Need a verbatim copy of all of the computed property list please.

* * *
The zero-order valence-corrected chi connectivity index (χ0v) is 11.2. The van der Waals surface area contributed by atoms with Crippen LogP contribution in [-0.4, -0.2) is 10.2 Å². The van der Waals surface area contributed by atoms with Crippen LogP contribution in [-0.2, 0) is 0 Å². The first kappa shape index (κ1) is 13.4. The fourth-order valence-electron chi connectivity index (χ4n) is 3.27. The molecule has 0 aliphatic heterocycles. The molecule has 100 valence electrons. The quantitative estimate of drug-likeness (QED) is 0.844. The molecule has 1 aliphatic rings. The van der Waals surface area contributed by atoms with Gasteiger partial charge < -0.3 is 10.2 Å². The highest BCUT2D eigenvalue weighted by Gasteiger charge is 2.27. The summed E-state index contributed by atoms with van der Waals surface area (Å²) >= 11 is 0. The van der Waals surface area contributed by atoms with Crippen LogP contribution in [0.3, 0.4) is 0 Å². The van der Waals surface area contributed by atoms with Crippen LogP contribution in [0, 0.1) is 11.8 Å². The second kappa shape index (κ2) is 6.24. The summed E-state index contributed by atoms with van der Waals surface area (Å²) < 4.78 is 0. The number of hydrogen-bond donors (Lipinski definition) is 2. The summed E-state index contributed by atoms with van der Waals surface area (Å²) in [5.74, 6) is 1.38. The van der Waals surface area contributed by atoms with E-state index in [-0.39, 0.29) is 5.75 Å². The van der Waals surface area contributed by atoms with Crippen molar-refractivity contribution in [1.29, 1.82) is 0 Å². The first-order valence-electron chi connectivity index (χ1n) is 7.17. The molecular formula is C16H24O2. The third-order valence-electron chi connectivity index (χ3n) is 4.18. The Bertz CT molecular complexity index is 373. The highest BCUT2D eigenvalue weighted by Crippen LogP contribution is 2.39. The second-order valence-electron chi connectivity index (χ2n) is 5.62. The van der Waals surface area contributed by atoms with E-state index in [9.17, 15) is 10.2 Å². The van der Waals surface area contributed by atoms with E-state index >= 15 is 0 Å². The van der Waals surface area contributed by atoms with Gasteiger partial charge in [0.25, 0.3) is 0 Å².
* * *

The zero-order valence-corrected chi connectivity index (χ0v) is 11.2. The van der Waals surface area contributed by atoms with Crippen LogP contribution in [-0.4, -0.2) is 10.2 Å². The van der Waals surface area contributed by atoms with Crippen LogP contribution in [-0.2, 0) is 0 Å². The first kappa shape index (κ1) is 13.4. The fourth-order valence-electron chi connectivity index (χ4n) is 3.27. The molecule has 0 aliphatic heterocycles. The molecule has 100 valence electrons. The quantitative estimate of drug-likeness (QED) is 0.844. The molecule has 1 aliphatic rings. The van der Waals surface area contributed by atoms with Gasteiger partial charge < -0.3 is 10.2 Å². The highest BCUT2D eigenvalue weighted by Gasteiger charge is 2.27. The summed E-state index contributed by atoms with van der Waals surface area (Å²) >= 11 is 0. The van der Waals surface area contributed by atoms with Crippen LogP contribution in [0.3, 0.4) is 0 Å². The van der Waals surface area contributed by atoms with Crippen LogP contribution in [0, 0.1) is 11.8 Å². The second kappa shape index (κ2) is 6.24. The summed E-state index contributed by atoms with van der Waals surface area (Å²) < 4.78 is 0. The number of hydrogen-bond donors (Lipinski definition) is 2. The summed E-state index contributed by atoms with van der Waals surface area (Å²) in [5.74, 6) is 1.38. The van der Waals surface area contributed by atoms with E-state index in [-0.39, 0.29) is 5.75 Å². The van der Waals surface area contributed by atoms with Crippen molar-refractivity contribution in [1.29, 1.82) is 0 Å². The first-order valence-electron chi connectivity index (χ1n) is 7.17. The molecular formula is C16H24O2. The third-order valence-electron chi connectivity index (χ3n) is 4.18. The Bertz CT molecular complexity index is 373. The highest BCUT2D eigenvalue weighted by Crippen LogP contribution is 2.39. The second-order valence-electron chi connectivity index (χ2n) is 5.62. The van der Waals surface area contributed by atoms with E-state index in [9.17, 15) is 10.2 Å². The van der Waals surface area contributed by atoms with E-state index >= 15 is 0 Å². The van der Waals surface area contributed by atoms with Gasteiger partial charge in [0.25, 0.3) is 0 Å².